Volume 8 Number 20 May 20, 2011
This week, Florida announced a multi-agency, multi-million-dollar settlement agreement with John Hancock Life Insurance Company in response to the company’s practice of using the death of a policyholder to stop payments for annuities but not to pay beneficiaries of life insurance policies. The Florida Office of Insurance Regulation conducted a public hearing on Thursday with two national companies to evaluate this potential industry practice.
Yesterday’s hearing was a fact-finding mission. The people of Florida deserve the truth. When Floridians sacrifice their hard-earned dollars to protect and provide for their families, they need to know their company will always keep in mind what is best for them and their family – the customers. When Floridians put their family’s needs in another’s hands, they need to know that their company will deliver on its promises and be transparent in its dealings.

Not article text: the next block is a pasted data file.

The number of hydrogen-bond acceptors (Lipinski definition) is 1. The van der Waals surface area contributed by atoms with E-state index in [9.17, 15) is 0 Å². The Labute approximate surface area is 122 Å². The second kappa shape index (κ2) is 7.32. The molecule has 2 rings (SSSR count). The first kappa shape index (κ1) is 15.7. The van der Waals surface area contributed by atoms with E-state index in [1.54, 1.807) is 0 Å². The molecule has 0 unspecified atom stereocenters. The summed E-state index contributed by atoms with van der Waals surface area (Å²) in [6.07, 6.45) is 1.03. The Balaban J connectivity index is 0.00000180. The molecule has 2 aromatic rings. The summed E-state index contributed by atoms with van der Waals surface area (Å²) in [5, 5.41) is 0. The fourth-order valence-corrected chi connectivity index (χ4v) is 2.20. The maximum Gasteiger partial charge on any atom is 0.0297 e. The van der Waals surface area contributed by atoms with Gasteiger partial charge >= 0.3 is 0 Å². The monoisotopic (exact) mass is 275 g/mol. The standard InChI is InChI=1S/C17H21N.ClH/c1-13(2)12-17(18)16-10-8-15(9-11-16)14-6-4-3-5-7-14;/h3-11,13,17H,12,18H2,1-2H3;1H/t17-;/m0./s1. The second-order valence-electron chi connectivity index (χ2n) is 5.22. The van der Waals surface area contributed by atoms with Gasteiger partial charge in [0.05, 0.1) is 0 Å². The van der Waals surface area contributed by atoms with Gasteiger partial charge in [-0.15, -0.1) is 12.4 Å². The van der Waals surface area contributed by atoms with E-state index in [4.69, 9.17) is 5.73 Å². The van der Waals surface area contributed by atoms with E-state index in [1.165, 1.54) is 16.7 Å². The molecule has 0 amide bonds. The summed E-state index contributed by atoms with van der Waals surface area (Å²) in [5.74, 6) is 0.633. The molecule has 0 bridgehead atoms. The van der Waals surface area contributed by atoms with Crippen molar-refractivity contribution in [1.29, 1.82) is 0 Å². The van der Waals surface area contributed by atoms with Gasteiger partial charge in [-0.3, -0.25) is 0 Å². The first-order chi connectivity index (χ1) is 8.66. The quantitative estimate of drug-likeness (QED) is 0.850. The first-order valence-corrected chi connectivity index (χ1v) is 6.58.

We have a responsibility to ensure that companies doing business in our state are playing by the rules and honoring the contractual obligations they have with their customers. If a company’s policies have cheated hard-working Floridians out of money they set aside to prepare for the loss of a loved one, or delayed them from claiming funds they were rightly owed, I’m prepared to take all actions necessary to ensure this practice is abolished in Florida and that all money due to Floridians is promptly returned.
Chief Financial Officer
State of Florida
For more information about the John Hancock settlement, including contact information for the company, please visit www.myfloridacfo.com. Any consumer who experiences delays or frustrations with the settlement process will have the opportunity to file a complaint online with the Department of Financial Services.
On Tuesday, Florida’s Governor, Attorney General and Chief Financial Officer unanimously approved an agenda item initiated by CFO Jeff Atwater to conduct an external review of the State Board of Administration’s risk management processes and financial controls.